Pin 4: MCLR – Memory Clear. This is a active low pin. That means, it performs its assigned function, when it is kept low (connected to the ground). Obviously, this pin is used to clear the temporary RAM memory. Always, when the controller is in operation, this pin is connected to positive supply
Pins 15&16: Oscillator in/out – here you connect a crystal oscillator. Maximum frequency you can use is 20MHz. You can use a 4MHz crystal also. The higher the frequency of crystal used, the faster the controller works (But they’ve set limit for it – Maximum 20MHz which is faster enough for all applications using this controller. To get a picture, if you use a 20MHz crystal oscillator, it can execute 20,000,000 instructions per second!). Here we will mostly use crystal oscillators as they are very cheap, easy to use, accurate and small.
Pins 1,2,3,6,7,8,9,10,11,12,13,17&18: These are the 13 I/O pins. They are grouped into two groups. Port A which contains 5 pins (17,18,1,2&3) and Port B which contains 8 pins(6,7,8,9,10,11,12&13)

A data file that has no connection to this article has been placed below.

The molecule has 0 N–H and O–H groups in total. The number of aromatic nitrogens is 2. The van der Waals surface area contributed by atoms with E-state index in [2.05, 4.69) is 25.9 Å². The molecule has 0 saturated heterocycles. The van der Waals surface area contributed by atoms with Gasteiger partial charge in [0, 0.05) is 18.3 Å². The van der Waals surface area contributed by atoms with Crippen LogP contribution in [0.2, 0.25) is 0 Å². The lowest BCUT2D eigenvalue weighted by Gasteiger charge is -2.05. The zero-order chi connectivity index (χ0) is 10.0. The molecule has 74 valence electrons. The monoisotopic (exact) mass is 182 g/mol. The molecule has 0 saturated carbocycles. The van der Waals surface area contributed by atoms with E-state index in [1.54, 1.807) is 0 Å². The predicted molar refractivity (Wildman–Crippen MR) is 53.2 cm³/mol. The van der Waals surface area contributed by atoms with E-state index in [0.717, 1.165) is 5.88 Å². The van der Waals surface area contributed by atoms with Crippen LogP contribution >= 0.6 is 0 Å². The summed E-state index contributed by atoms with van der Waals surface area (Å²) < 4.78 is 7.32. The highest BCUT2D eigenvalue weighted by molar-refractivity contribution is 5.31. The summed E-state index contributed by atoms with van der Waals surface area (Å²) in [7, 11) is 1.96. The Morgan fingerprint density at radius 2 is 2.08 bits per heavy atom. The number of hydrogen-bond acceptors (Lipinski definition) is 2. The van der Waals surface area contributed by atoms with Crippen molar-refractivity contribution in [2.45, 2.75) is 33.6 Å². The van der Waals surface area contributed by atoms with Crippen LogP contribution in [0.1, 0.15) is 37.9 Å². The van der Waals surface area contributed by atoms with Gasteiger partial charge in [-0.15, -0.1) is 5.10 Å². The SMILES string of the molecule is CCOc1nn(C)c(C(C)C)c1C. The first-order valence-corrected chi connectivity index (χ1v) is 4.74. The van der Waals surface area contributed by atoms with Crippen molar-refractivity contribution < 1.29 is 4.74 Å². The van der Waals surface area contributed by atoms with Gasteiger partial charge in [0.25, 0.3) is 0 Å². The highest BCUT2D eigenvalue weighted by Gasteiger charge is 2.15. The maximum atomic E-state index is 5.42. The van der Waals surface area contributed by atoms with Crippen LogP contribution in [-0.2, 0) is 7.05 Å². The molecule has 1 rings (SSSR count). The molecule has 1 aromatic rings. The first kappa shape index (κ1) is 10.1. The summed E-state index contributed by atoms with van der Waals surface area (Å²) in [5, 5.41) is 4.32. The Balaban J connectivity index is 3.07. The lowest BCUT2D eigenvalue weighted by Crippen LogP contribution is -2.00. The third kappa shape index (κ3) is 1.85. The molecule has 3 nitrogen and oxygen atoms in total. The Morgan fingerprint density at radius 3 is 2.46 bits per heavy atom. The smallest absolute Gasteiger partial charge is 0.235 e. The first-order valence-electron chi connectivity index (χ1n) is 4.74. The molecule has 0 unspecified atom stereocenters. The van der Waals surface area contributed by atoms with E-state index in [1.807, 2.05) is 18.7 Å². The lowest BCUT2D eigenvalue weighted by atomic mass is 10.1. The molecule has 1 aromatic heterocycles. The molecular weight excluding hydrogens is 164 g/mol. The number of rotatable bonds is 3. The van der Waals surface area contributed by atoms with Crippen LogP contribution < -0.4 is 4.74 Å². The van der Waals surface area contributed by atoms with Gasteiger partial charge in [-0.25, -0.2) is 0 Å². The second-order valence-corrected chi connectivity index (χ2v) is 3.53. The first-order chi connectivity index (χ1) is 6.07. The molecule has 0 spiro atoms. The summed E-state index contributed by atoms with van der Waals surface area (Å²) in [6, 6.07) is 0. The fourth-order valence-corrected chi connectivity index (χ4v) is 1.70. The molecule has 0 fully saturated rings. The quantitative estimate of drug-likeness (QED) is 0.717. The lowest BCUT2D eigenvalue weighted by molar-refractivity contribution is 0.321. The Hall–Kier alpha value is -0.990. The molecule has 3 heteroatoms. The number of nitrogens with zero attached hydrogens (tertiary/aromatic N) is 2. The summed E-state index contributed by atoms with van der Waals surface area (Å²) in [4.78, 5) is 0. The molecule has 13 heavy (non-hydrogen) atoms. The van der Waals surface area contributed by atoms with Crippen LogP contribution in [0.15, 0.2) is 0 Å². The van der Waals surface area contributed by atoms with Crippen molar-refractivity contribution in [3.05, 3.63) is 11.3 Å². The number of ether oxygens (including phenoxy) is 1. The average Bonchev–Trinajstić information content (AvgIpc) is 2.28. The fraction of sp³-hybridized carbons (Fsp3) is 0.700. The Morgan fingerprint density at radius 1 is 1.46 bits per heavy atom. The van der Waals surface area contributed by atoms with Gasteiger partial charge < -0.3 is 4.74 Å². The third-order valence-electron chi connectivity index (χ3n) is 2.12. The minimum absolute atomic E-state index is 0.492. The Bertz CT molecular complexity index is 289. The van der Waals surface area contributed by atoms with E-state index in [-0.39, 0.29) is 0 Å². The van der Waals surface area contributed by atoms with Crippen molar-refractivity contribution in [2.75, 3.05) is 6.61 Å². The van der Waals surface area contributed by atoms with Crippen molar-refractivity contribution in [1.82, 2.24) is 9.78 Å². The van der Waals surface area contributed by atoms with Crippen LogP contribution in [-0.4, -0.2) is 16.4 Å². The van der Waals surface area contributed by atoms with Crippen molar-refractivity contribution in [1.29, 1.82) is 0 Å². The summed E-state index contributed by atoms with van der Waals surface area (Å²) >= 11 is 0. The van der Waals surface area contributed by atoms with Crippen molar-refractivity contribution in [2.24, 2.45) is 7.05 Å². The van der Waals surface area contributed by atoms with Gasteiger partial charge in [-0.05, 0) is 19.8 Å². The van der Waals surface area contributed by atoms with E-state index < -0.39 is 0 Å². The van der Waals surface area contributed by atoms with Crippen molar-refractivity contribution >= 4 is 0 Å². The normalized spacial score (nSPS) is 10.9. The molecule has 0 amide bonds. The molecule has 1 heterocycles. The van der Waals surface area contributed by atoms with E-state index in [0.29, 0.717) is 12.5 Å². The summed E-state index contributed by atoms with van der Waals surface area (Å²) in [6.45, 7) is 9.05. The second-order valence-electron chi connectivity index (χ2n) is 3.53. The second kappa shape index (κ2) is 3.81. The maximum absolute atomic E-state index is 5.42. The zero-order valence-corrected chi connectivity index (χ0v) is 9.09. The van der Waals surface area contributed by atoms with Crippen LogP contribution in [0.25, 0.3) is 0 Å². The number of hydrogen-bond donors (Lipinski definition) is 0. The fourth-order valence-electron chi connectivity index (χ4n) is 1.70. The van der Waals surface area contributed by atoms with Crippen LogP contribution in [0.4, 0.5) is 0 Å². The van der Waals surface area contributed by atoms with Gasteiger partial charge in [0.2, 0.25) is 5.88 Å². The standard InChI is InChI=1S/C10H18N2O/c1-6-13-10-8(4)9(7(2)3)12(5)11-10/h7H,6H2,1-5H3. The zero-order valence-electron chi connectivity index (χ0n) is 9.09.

As mentioned earlier, these 13 I/O pins can be individually configured either as input or output and each pin can supply (source) or it can absorb(sink) a maximum of 25mA current. So, each pin can drive a LED easily, but it cannot drive any dc motors directly, and for this purpose we use special IC’s called motor drivers.
The Watchdog Timer:
I’ve listed that this PIC contains an onboard timer called watchdog timer. Watchdog timer is an internal timer inside the chip. You can enable or disable the timer by programming. The main use of the timer is to reset the microcontroller when its program goes faulty or it enters into a infinite loop. To understand the watchdog timer clearly, consider it as a count-down timer and say, it starts counting down from 1000 and comes to zero. At the start of the program, the watchdog timer will be started. Before the timer reaches zero (in our example), the program must reassign it to 1000 again. i.e., the watchdog timer is never allowed to go to zero in normal operation. Say, for each 3 instruction, we reset the watchdog timer to its initial value. So, if any error happens in our program, or when our program enters any infinite loop, it cannot reset the watchdog timer. Hence, when the timer reaches zero count, it resets the microcontroller and the program begins from the beginning. Thus the watchdog timer, monitors the working of the program and resets the program when any faults occur. This timer is used in advanced applications.